New Study Refutes Link Between Vaccines & Autism, Says Serious Reactions Rare
A new study says serious reactions to routine childhood vaccinations are rare and concludes the benefits outweigh any risk involved. It also refutes any link between vaccines and autism.
The findings "should be reassuring to parents of young children and to the clinicians who care for them," said Dr. Carrie Byington, of the University of Utah's Department of Pediatrics, writing in an editorial accompanying the review.
On America's Newsroom this morning, Dr. Marc Siegel emphasized the importance of parents vaccinating their children. Failure to do so has been linked with recent outbreaks of measles, since many parents have refused the MMR vaccine over autism fears.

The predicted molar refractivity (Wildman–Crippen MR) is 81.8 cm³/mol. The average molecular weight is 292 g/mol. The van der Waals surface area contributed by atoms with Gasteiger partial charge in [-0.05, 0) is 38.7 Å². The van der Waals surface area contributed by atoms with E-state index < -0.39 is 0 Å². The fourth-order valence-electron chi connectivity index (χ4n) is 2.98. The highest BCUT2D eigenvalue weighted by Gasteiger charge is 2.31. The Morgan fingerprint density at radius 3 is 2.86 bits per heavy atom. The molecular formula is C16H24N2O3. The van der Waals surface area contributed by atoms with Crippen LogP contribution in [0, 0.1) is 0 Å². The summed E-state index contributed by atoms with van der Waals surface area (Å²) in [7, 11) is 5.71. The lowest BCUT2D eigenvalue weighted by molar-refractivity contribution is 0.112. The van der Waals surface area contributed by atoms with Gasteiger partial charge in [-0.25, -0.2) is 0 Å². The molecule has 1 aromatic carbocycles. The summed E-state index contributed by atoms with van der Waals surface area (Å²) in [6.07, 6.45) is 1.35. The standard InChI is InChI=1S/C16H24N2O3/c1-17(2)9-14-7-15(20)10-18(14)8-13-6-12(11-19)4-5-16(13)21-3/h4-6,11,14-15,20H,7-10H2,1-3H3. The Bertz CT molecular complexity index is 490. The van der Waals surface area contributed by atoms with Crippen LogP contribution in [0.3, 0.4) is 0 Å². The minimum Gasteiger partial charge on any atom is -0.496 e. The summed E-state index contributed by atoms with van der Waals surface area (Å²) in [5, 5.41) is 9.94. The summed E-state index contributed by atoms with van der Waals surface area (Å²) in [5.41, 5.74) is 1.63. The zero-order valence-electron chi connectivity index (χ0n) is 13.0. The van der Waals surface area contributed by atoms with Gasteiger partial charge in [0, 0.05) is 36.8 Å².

Siegel said it's understandable that parents worry when they see a needle go into their newborn and want to know exactly what will occur. But he maintains that "fear of the disease should be much worse than fear of the vaccine."
He also pointed out that the new RAND Corporation-Harvard University study, which reviewed 67 past studies on vaccines, also found no benefit to delaying vaccines. Siegel said the study actually showed more side effects occurring when the MMR vaccine was delayed.
The Sunday Housecall co-host lamented all the money being spent on these types of studies, arguing the money could be better spent on researching more likely causes of autism.